UPDATE 2-Portugal ’10 budget draft sees gap cut to 8.3 pct/GDP

* Fiscal gap seen dn by 1 pctg point from high 9.3 pct/GDP

* Economy to grow 0.7 pct 2010 vs 2009 drop of 2.6 pct

* Public spending little changed
(Adds details, quotes)

By Sergio Goncalves

LISBON, Jan 26 (BestGrowthStock) – Portugal plans to cut its fiscal
deficit by 1 percentage point to 8.3 percent of gross domestic
product this year to address investor concerns over soaring
debt and deficit, the government said in the draft 2010 budget
on Tuesday.

The reduction will start from a wider-than-expected deficit
of 9.3 percent for last year, it said. The government’s
previous estimate for 2009 fiscal gap was around 8 percent.

“We will reduce the deficit by one percentage point without
increasing taxes as we will concentrate our efforts on
containing and reducing spending,” Finance Minister Fernando
Teixeira dos Santos told reporters.

Still, the draft document projects an increase in the
debt-to-GDP ratio to 85.4 percent from last year’s 76.6

The minister added that the high deficit of 2009 reflected
the worsening of the economic crisis, which caused a 14 percent
drop in revenues from 2008, or around 5 billion euros.

Teixeira dos Santos said that the economy will continue to
need stimulus measures introduced in late 2008 at the peak of
the global financial crisis, but the government will start
phasing them out this year as uncertainty over economic
recovery dissipates.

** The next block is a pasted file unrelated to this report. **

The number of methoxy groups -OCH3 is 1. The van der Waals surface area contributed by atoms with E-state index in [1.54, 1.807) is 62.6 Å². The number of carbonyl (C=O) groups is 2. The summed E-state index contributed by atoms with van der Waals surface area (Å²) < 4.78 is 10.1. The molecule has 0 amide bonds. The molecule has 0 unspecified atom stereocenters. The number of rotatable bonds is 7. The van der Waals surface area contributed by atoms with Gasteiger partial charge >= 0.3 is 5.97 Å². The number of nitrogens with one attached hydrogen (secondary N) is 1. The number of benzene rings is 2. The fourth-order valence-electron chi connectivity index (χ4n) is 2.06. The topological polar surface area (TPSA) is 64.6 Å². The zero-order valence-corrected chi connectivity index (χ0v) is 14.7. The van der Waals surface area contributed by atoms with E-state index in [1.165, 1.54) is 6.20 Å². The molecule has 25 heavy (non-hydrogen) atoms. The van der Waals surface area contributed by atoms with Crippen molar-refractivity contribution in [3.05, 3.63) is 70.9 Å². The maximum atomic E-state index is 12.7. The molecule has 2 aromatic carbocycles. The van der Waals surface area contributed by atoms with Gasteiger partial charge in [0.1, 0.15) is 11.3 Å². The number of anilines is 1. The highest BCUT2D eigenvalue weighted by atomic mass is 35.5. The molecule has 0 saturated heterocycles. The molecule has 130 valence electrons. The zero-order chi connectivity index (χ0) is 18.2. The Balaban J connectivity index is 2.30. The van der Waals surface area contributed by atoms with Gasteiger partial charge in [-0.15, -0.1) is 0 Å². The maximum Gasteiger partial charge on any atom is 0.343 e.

The bill, presented to parliament in January after a delay
caused by last September’s elections, is almost certain to
clear the house.

The two main opposition parties have agreed to abstain from
the vote, allowing the ruling Socialists to approve it with
their simple majority.

“Clearly the government is choosing a compromise with
centre-right policies, with deficit reductions and spending
cuts aimed to send a positive signal to investors and ratings
agencies. Such a signal is clearly needed in the current
situation,” said political scientist Antonio Costa Pinto.

“The compromise also heralds political stability, which is
another positive sign, while the rate of social conflict is low
in Portugal and this budget alone is unlikely to change that,”
he added, brushing off concerns over a wage freeze in the
public sector announced in the draft budget.

The budget plan envisages economic growth of 0.7 percent
this year after last year’s estimated contraction of 2.6
percent, which marked the worst recession in the Iberian
country since the aftermath of the 1974 revolution.

The government has said the projected deficit cut puts
Portugal on track to bringing its fiscal gap back below 3
percent in 2013, as demanded by the European Commission.

Credit rating agencies have threatened to downgrade
Portugal’s debt if the country does not come up with credible
measures to shore up its finances, while economists also
express concern about Portugal’s weak competitiveness, which
prevents it from growing at the rate of its European partners.

The government said total revenues should rise 2.7 percent
from last year while primary public spending will drop just
about 0.3 percent to 75.88 billion euros ($106.9 billion).

Public investment is expected to edge up to 4.482 billion
euros from 4.349 billion euros, the government said.

By comparison, Greece, which is considered the weakest link
in the euro zone, plans to cut its deficit by 4 percentage
points this year, to 8.7 percent of GDP and get to 2012 with a
2.8 percent deficit.

For budget FACTBOX, click [ID:nLDE60Q00D], for analysis on
Portugal’s debt, click [ID:nLDE60E1ZK]

Stock Market Research

(Additional reporting by Shrikesh Laxmidas and Andrei Khalip,
writing by Andrei Khalip; editing by Leslie Adler)

UPDATE 2-Portugal ’10 budget draft sees gap cut to 8.3 pct/GDP